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Sources: FBI questions Missouri lawmakers

Tuesday, March 31, 2009 | 7:13 p.m. CDT; updated 7:56 a.m. CDT, Wednesday, April 1, 2009

JEFFERSON CITY — The FBI is questioning Missouri lawmakers about alleged quid pro quo arrangements linking prestigious committee posts to campaign contributions, legislative sources told The Associated Press on Tuesday.

Two lawmakers who spoke on the condition of anonymity because of the ongoing investigation said they specifically were asked about House Minority Leader Paul LeVota, a Democrat from Independence.

In an interview with the AP, LeVota said he has not been contacted by the FBI, denied any wrongdoing and suggested the accusations stem from a disgruntled political rival.

The Kansas City Star first reported Sunday, citing anonymous sources, that the FBI is investigating alleged pay-for-play scenarios at the Missouri Capitol.

Reports about the FBI investigation have created a buzz at the Capitol, where lawmakers have about six weeks left in the 2009 session.

House general counsel Don Lograsso, a former lawmaker himself, sent a memo dated Monday to all House members citing the reported FBI investigation and reminding lawmakers of their constitutional oath to not knowingly accept money — besides their state pay — for their official duties.

Bridget Patton, a spokeswoman for the FBI office in Kansas City whose jurisdiction includes Jefferson City, said Tuesday that she could neither confirm nor deny a public corruption investigation at the Missouri Capitol.

Missouri lawmakers apparently have spoken to the FBI for at least two separate probes.

Independent from the alleged quid pro quo investigation, two additional lawmakers told the AP on Tuesday that they had been in contact with FBI agents about an investigation into the funeral contract industry.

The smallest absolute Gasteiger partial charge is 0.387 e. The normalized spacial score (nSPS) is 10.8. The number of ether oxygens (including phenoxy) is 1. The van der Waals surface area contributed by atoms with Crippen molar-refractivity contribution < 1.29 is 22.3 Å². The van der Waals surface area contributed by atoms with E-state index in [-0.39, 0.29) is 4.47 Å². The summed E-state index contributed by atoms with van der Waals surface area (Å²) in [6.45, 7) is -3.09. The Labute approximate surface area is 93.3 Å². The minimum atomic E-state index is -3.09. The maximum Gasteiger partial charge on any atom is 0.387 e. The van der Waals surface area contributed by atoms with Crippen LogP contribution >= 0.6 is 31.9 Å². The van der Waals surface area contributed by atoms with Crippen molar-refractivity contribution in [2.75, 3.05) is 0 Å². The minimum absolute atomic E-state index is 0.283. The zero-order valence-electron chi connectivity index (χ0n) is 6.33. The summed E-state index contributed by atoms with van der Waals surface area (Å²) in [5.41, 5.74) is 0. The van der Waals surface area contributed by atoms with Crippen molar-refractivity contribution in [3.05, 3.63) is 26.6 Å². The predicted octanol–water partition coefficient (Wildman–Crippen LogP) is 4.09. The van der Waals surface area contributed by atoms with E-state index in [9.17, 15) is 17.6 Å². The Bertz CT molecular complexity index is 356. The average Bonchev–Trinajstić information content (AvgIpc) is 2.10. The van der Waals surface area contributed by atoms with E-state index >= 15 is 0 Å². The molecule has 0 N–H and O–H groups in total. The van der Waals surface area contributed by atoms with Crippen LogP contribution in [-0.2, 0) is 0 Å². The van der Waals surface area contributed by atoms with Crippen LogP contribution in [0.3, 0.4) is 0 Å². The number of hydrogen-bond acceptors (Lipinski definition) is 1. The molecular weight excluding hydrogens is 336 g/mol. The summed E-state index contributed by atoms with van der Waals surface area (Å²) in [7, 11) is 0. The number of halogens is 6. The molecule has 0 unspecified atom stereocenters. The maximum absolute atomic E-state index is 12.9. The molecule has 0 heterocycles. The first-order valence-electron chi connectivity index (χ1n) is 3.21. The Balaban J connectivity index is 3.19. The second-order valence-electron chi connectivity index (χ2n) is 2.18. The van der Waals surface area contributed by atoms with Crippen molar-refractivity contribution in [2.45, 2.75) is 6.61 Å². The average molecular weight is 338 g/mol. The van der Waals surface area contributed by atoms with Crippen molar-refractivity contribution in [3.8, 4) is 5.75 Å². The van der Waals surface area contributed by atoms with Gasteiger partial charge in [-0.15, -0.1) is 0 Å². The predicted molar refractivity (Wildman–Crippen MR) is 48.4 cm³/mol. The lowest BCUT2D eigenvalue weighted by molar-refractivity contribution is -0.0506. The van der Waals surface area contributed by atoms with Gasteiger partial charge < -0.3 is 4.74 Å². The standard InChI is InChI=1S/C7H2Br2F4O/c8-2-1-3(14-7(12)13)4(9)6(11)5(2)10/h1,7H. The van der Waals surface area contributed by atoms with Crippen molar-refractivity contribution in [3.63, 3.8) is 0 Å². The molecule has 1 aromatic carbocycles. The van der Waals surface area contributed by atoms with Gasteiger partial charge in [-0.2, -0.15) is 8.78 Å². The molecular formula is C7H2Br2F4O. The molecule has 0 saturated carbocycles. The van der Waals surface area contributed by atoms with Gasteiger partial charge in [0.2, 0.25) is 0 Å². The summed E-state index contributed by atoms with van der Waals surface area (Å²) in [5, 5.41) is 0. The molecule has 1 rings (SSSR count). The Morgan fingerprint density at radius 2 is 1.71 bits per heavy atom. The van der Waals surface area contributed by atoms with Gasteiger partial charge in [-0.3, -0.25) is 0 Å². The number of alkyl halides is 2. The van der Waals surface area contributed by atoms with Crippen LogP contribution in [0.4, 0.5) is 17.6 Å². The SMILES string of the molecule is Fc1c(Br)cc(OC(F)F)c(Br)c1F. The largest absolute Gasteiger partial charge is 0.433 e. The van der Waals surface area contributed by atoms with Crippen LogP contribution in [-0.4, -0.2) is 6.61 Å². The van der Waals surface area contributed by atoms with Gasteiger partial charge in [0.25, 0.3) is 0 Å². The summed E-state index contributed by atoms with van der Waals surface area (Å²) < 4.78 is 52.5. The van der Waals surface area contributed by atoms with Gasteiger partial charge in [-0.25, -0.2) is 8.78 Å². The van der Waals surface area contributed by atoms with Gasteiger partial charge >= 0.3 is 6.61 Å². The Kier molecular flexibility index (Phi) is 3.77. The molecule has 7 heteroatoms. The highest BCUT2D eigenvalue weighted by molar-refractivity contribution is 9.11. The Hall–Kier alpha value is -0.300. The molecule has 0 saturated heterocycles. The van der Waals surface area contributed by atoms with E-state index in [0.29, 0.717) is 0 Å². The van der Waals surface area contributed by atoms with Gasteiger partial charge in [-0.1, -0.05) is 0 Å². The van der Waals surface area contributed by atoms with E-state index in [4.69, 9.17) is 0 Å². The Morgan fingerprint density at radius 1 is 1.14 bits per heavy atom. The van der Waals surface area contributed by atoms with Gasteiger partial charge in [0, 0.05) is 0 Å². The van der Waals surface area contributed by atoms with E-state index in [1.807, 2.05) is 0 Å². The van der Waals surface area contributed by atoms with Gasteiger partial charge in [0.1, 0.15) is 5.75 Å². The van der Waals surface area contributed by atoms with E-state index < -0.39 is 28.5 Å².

The FBI's St. Louis office confirmed last November to the AP that the agency had sent letters to funeral homes in multiple states following the financial collapse of National Prearranged Services Inc. and its affiliates. No charges have arisen from that yet.

The investigation into alleged political favors at the Capitol dates at least to 2008, when House Speaker Rod Jetton, R-Marble Hill, was in charge of the chamber. Jetton, who did not seek re-election last year because of term limits, said he had not been contacted by the FBI.

One lawmaker told the AP he had been contacted by the FBI multiple times in 2008 and 2009 with questions about pay-for-play scenarios in the Capitol, including whether House committee assignments were offered in exchange for lawmakers contributing money to campaign committees. The lawmaker said the FBI's questions focused on LeVota and others in legislative leadership positions.

Another lawmaker told the AP about an interview with the FBI that occurred several weeks ago in the Capitol. That lawmaker also said the FBI asked specifically about whether LeVota had made committee assignments contingent upon lawmakers contributing money to Democratic campaign committees.

"I never asked anyone to give an amount for a committee spot whatsoever," LeVota told the AP.

The lawmaker interviewed in the Capitol said the FBI also asked about an e-mail sent last year by LeVota on the letterhead of the Missouri House Democratic Campaign Committee, known as the HDCC.

The Sept. 22 letter, obtained by the AP, asks for donations of between $50 and $250 to help Democratic candidates. But instead of listing the address for HDCC, which helps all Democratic House candidates, the bottom of the letter directed donations to LeVota's personal campaign committee in Independence.

LeVota said his personal campaign address was listed because it was sent under his mass e-mail account.

"Hindsight tells me I should have took it off for that request," said LeVota, later adding: "It was my intent to try to raise money for the HDCC."

LeVota's campaign committee contributed $35,000 for the 2008 elections to the House Democratic Campaign Committee, according to campaign finance reports filed with the Missouri Ethics Commission.

Although he declined to specifically name the critic, LeVota said he believed the FBI's apparent questions were prompted by a fellow politician with a grudge against him.

"I haven't done anything wrong," LeVota said. He added: "This is just a political rival who's trying to throw me under the bus."

 


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